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Looking after clients
Q: Will the health system admit people with disability with COVID?
A: SA Health is committed to providing health services that are fair to all South Australians, promoting access to safe and quality health care.
Health professionals must provide care of the same quality to people with disabilities as to all South Australians.
South Australia’s State Disability Inclusion Plan 2019–2023 brings State Government agencies and local councils together to reduce the barriers faced by people living with disability.
Q: Home visiting – will this cease and if so, when?
A: DHS has developed a guideline to provide advice on home visiting during the pandemic. The guideline is based on advice from SA Health. Guidelines have been developed by DHS to support the NGO sector during this period.
Q: Much of the work carried out in regional centres is in people’s homes and many clients do not have phones – will contingencies be put in place so that vulnerable people can still access services?
A: We encourage service providers to reach out to clients in such a position and provide them with hard copy resources if required.
Q: Are disability day options still allowed?
A: Unfortunately, due to social distancing precautions, most day option and external activities have been cancelled. As an alternative, many organisations are working hard to provide a range of in-home or virtual activities.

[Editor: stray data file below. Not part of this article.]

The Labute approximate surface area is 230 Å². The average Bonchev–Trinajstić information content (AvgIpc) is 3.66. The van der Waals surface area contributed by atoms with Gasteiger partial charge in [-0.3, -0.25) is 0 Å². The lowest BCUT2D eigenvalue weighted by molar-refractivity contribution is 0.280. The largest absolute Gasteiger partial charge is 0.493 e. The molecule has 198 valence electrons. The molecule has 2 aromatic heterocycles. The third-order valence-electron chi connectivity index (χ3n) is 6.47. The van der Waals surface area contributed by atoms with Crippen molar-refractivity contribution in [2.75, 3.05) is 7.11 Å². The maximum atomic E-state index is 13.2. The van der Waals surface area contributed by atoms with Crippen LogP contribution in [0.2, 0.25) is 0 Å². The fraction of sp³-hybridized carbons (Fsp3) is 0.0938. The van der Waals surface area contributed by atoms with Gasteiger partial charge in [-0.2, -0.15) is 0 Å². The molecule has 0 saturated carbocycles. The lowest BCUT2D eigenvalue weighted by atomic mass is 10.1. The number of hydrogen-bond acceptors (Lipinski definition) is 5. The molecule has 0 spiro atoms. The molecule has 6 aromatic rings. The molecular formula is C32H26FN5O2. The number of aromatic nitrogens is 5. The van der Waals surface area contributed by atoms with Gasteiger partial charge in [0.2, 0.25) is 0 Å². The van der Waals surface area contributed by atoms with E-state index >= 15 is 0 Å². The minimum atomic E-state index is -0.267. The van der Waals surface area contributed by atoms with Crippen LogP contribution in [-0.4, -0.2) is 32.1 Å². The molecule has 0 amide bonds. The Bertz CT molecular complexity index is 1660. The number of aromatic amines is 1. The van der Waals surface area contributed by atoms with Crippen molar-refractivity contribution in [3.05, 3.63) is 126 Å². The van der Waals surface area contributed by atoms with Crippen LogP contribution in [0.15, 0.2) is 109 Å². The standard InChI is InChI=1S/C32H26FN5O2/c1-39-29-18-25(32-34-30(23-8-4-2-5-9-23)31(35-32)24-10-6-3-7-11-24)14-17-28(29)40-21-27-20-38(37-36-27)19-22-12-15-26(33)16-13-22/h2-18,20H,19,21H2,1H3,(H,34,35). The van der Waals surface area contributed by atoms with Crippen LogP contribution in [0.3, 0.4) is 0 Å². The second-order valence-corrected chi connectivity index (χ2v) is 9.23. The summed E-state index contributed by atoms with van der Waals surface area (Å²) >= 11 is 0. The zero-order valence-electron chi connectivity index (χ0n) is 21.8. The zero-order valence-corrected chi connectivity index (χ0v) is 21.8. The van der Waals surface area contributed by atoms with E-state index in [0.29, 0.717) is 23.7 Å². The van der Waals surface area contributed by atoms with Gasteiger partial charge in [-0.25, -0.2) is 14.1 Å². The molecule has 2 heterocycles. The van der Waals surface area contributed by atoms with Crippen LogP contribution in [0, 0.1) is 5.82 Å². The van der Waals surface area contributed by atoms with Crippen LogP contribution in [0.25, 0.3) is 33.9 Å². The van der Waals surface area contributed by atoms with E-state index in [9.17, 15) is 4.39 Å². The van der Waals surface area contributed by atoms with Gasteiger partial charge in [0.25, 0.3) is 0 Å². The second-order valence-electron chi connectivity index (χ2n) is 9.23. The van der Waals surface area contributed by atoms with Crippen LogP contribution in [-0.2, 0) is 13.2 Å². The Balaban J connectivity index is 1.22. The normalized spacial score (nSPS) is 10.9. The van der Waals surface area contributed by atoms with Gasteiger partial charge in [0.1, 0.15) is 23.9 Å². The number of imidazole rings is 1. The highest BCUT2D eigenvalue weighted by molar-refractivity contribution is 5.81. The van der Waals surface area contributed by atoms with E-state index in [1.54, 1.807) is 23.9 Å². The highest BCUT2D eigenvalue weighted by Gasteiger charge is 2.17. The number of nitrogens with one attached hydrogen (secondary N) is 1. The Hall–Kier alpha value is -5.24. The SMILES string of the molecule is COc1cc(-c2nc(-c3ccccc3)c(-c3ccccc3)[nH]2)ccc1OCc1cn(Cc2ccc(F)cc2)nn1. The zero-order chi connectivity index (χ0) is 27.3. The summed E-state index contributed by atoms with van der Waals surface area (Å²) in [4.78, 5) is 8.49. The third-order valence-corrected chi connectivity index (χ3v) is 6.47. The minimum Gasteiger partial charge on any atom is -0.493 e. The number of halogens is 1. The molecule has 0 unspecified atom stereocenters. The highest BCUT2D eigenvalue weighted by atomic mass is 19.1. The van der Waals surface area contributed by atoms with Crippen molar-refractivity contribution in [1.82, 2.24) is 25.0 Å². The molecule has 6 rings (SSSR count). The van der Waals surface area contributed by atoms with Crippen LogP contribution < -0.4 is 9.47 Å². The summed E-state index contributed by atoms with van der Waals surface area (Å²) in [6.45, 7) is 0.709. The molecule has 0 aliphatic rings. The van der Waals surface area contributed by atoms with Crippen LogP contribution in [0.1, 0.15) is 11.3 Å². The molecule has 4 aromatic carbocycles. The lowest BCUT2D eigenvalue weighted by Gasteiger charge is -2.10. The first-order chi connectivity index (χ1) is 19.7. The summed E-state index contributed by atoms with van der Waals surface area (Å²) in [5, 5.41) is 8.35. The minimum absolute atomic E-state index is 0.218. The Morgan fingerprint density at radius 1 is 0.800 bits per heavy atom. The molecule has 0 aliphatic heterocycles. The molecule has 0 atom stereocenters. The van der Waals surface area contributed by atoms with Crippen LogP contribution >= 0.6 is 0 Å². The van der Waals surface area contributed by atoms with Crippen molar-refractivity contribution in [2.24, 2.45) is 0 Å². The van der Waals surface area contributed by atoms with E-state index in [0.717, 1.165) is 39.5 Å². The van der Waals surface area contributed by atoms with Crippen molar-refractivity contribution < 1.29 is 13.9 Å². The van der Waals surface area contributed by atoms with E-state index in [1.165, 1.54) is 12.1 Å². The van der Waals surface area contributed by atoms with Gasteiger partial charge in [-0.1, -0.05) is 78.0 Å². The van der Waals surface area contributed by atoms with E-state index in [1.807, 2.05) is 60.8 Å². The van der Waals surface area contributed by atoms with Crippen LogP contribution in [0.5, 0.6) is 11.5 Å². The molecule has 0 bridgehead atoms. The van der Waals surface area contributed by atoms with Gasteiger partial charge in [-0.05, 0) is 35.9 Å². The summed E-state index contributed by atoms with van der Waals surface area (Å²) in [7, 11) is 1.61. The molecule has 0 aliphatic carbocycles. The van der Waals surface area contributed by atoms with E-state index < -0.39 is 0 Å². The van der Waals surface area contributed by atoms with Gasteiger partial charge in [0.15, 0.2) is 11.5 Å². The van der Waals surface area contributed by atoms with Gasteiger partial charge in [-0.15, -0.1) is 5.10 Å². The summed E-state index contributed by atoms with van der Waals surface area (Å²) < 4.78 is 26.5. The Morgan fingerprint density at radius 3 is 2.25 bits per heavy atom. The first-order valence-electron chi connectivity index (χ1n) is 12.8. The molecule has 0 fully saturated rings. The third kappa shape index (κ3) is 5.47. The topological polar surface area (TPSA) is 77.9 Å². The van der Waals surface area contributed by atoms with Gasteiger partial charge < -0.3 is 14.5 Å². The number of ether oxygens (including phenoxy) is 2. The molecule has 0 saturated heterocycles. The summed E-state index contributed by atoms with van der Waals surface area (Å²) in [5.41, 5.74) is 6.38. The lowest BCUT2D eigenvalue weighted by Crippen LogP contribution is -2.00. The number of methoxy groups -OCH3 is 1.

Q: Are domestic and family violence services considered essential if other services get shut down?
A: Yes, these are essential services that will continue to be delivered by DHS and NGO service providers.
In the current circumstances, the way in which services are delivered will be reconsidered. Telephone and video conferencing will be used more often to ensure the safety and protection of all parties.
Q: Can the South Australian Housing Authority guarantee no evictions from their accommodation during the pandemic?
A: The State and Federal Governments have made commitments that no person will be evicted where they have been financially disadvantaged due to COVID-19.
Q: What support is available for crisis accommodation services should a client or staff member test positive?
A: If a client or staff member tests positive to COVID-19 they must notify SA Health.
If they are unable to self-isolate at home, or if they are homeless, the South Australian Housing Authority would work to source the person suitable accommodation.
Q: What options are available for people who are homeless during the pandemic?
A: The South Australian Housing Authority is providing commercial accommodation for people who are homeless or at risk of homelessness. While in this accommodation, they will receive outreach services from Street to Home, while Hutt Street Centre and Baptist Care will support them with access to takeaway meals.